“I hate to see an impeachment every other year,” the senator said, noting Comer and Jordan gave their presentation to overcome Senate GOP skepticism about the House endeavor.
The Democratic-controlled House impeached former President Trump in 2019 and 2021.
The senator warned of a potential public backlash to the House Republican impeachment inquiry in next year’s presidential election.
“We got high prices and spending and all these other things we should be thinking about, and yet we’re going to be spending all our time investigating basically a guy with addiction problems,” the senator said, referring to Hunter Biden. “It’s a waste of time.”
The House Republicans’ rationale for pursuing an impeachment inquiry against Biden suffered a blow Wednesday when The Hill and other media outlets reported that Thomas Sobocinski, the FBI lead on the team investigating Hunter Biden, disputed the claims of an IRS whistleblower who alleged senior Justice Department officials gave the younger Biden preferential treatment.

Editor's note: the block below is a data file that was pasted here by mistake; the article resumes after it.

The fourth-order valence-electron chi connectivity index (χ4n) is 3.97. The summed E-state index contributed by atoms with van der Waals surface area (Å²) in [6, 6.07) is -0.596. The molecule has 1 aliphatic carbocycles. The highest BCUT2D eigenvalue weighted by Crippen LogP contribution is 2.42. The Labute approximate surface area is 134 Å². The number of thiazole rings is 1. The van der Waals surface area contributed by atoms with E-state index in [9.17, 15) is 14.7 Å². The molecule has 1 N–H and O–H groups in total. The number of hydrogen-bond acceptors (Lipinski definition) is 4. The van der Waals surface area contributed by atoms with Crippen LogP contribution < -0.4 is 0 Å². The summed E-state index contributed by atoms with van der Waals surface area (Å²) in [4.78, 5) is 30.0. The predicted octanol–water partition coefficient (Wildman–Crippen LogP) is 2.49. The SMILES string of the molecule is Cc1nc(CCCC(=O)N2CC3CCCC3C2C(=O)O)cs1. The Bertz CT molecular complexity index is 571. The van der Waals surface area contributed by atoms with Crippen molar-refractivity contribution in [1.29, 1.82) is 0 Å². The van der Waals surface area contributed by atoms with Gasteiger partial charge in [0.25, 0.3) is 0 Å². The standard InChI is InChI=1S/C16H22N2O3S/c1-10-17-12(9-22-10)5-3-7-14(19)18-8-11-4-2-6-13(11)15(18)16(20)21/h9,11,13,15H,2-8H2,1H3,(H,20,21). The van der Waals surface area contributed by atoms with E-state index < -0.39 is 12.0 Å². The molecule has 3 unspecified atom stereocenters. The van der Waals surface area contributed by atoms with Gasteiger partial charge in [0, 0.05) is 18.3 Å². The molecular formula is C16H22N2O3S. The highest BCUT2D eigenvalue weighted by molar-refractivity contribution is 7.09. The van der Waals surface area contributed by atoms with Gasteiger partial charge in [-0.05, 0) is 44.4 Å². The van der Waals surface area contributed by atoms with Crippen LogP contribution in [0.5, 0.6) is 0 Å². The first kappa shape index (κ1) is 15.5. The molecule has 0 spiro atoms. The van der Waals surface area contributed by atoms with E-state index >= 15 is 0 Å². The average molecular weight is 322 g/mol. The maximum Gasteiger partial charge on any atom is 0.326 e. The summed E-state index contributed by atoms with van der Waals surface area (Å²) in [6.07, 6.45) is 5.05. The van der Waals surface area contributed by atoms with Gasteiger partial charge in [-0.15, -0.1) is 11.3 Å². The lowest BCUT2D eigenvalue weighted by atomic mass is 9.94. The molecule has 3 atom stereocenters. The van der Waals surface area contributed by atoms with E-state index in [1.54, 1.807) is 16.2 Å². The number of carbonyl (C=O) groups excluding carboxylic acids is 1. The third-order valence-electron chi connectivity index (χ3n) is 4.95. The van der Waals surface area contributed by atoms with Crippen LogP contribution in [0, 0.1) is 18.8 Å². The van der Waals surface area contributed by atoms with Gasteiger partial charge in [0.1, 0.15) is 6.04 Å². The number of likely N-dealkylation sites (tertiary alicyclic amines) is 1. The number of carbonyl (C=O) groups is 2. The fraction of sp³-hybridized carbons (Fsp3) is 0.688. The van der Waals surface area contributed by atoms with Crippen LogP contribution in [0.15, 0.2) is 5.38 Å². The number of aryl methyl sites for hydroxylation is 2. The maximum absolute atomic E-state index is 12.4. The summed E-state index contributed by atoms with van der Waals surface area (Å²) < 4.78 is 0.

McCarthy earlier this summer floated the possibility of launching an impeachment inquiry into Attorney General Merrick Garland based on the IRS whistleblower’s claim.
Sen. Ron Johnson (R-Wis.) said after the meeting that House investigators believe Hunter Biden’s business network received $24 million in foreign money.
“I think Comer’s saying they’re up to about $24 million — I don’t know what the exact figure is — of money coming in from overseas into this labyrinth … of shell companies,” he said.
House Republicans have argued elevating the House investigation of the Bidens to an impeachment inquiry would help them enforce subpoenas in the courts.
“Their hope and their belief is that by elevating it to an impeachment inquiry, which is a constitutional authority which only the House has, the courts are going to be far more likely to speed up their consideration of these cases” to obtain records, Johnson said.